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J Clin Virol. 2006 Apr;35(4):474-7. Epub 2006 Jan 6.

Cytomegalovirus infection in solid organ transplant recipients: new challenges and their implications for preventive strategies.

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1
VA Medical Center and University of Pittsburgh, Infectious Disease Section, University Drive C, Pittsburgh, PA 15240, USA. nis5+@pitt.edu

Abstract

BACKGROUND:

Late-onset CMV disease is being increasingly recognized as a significant post-transplantation complication.

OBJECTIVES:

To discern the impact of antiviral prophylactic strategies on the emerging syndrome of late-onset CMV disease in organ transplant recipients.

STUDY DESIGN:

Review of existing reports and published data relevant to antiviral prophylaxis in organ transplant recipients.

RESULTS:

Prevention of CMV using prophylaxis has proven effective and is widely employed in organ transplant recipients. However, late-onset CMV disease is increasingly being recognized as a significant complication in these patients. The more potent the activity of the antiviral drug and the longer duration of prophylaxis, the greater likelihood of late-onset CMV disease. CMV seronegative recipients of seropositive donor allografts appear to be at a uniquely high risk. A higher proportion of patients with late-onset CMV have tissue invasive disease. Late-onset CMV disease in liver transplant recipients conferred an independently higher risk of mortality in the first post-transplant year. Prolonged antiviral therapy may impair the recovery of CMV-specific T-cell responses. Preemptive therapy appears to be less likely to be associated with CMV disease.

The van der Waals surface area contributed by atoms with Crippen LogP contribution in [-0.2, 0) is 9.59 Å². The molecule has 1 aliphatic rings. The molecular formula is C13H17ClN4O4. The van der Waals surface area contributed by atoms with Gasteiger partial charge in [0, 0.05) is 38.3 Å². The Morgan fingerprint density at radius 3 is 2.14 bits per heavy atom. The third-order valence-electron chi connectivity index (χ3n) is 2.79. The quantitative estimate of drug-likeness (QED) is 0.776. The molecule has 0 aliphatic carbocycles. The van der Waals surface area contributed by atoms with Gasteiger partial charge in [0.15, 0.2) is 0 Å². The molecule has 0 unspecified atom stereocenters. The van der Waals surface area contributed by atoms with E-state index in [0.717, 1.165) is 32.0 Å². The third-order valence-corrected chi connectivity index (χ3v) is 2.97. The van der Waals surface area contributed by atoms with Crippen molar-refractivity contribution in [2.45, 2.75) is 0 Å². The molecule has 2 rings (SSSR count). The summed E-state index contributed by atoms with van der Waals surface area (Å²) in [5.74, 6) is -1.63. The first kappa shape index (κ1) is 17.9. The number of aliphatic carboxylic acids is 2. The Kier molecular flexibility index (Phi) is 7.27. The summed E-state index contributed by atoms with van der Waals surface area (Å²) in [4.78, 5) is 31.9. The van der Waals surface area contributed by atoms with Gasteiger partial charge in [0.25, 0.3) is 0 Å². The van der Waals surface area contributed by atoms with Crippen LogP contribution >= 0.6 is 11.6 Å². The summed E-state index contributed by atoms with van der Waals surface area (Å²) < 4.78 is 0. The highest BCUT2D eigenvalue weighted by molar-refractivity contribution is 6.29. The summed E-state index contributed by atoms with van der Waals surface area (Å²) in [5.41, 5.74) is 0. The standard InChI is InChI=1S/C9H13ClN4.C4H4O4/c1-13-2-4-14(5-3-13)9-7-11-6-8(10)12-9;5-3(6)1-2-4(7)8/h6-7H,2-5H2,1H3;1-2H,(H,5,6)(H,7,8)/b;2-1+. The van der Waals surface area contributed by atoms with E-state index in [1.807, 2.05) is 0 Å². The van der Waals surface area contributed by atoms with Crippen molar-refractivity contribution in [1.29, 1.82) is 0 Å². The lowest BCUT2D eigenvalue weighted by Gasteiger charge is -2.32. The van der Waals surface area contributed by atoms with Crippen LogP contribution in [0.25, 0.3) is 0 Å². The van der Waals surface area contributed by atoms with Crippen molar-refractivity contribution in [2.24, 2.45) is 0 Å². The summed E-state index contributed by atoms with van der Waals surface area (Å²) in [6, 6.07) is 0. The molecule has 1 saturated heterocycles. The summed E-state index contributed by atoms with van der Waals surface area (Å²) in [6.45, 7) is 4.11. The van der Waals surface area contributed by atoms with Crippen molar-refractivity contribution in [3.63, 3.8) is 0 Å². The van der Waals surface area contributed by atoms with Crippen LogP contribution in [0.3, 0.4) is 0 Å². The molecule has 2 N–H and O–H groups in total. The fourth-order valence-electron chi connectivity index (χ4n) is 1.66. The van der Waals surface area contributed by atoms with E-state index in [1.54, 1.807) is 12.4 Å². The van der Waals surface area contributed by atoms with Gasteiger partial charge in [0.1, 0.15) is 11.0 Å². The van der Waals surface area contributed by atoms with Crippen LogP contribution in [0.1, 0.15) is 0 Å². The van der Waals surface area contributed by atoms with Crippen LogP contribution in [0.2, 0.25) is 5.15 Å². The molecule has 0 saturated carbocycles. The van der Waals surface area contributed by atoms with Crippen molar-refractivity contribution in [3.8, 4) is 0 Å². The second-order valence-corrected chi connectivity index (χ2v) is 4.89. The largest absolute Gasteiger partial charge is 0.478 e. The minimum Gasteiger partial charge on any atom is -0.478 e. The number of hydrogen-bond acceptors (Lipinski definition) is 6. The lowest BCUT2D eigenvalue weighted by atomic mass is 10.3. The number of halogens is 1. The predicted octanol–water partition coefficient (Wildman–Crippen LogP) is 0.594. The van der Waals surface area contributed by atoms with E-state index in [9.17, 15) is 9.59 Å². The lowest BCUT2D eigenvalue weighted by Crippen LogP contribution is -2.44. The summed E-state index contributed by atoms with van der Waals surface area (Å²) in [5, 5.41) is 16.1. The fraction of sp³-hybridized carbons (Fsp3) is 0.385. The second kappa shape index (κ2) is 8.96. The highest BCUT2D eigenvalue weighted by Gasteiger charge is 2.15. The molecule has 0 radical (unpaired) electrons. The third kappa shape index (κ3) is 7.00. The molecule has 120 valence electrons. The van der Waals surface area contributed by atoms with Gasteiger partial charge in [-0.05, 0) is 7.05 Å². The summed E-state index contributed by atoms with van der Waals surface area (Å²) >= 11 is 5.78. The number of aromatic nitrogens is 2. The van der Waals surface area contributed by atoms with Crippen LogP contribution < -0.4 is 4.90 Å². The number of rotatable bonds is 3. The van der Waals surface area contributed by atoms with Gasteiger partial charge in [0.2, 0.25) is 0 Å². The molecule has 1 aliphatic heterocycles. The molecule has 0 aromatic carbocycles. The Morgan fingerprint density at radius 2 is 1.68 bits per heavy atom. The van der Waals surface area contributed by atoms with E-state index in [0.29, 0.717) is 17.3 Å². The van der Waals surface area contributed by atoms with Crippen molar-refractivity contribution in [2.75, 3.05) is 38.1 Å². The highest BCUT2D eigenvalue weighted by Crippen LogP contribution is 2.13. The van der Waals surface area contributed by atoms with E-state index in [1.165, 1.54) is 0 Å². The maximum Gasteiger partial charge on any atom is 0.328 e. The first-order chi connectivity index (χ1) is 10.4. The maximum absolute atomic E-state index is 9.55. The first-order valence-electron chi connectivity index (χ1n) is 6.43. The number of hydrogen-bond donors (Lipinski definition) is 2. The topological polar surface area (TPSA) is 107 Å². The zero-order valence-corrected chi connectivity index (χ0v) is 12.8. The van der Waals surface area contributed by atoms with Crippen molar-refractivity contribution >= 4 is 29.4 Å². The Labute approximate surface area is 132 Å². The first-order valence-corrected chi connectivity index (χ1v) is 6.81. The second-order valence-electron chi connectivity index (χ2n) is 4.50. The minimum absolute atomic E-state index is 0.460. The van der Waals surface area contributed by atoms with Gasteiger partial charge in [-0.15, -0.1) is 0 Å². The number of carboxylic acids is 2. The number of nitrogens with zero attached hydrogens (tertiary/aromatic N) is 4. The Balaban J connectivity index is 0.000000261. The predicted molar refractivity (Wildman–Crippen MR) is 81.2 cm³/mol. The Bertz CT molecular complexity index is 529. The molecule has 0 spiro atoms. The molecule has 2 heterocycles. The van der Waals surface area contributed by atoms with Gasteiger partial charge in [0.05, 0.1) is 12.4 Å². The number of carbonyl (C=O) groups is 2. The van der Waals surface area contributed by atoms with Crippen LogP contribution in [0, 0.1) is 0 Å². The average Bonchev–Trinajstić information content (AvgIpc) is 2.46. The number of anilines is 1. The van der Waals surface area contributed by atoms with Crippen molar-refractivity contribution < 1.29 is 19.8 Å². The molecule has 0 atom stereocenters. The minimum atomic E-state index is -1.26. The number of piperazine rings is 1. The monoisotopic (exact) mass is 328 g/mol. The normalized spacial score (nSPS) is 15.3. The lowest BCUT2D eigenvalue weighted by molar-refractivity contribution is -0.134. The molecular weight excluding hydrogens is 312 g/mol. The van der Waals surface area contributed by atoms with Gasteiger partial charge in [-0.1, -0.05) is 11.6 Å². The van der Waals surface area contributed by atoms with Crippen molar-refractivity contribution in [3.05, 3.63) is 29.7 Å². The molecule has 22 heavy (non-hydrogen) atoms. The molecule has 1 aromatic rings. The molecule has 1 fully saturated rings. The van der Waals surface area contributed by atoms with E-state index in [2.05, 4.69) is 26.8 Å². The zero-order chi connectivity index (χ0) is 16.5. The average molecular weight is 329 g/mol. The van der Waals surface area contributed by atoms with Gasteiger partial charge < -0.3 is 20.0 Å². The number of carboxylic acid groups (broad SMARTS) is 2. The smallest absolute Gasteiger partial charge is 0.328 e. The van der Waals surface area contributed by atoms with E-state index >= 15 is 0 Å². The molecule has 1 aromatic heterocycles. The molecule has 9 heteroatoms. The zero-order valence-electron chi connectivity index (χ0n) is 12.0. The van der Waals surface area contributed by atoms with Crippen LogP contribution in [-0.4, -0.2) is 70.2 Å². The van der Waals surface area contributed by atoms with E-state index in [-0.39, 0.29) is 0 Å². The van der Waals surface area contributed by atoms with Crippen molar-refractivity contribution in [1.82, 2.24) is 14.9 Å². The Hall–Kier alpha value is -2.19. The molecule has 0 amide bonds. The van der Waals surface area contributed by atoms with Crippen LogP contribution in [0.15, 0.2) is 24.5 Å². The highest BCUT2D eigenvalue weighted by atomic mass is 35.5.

CONCLUSIONS:

Discernment of the pathophysiologic basis of late-onset CMV warrants investigation. Preemptive therapy may be the preferable approach to CMV prophylaxis.

PMID:
16406798
DOI:
10.1016/j.jcv.2005.10.014
[Indexed for MEDLINE]
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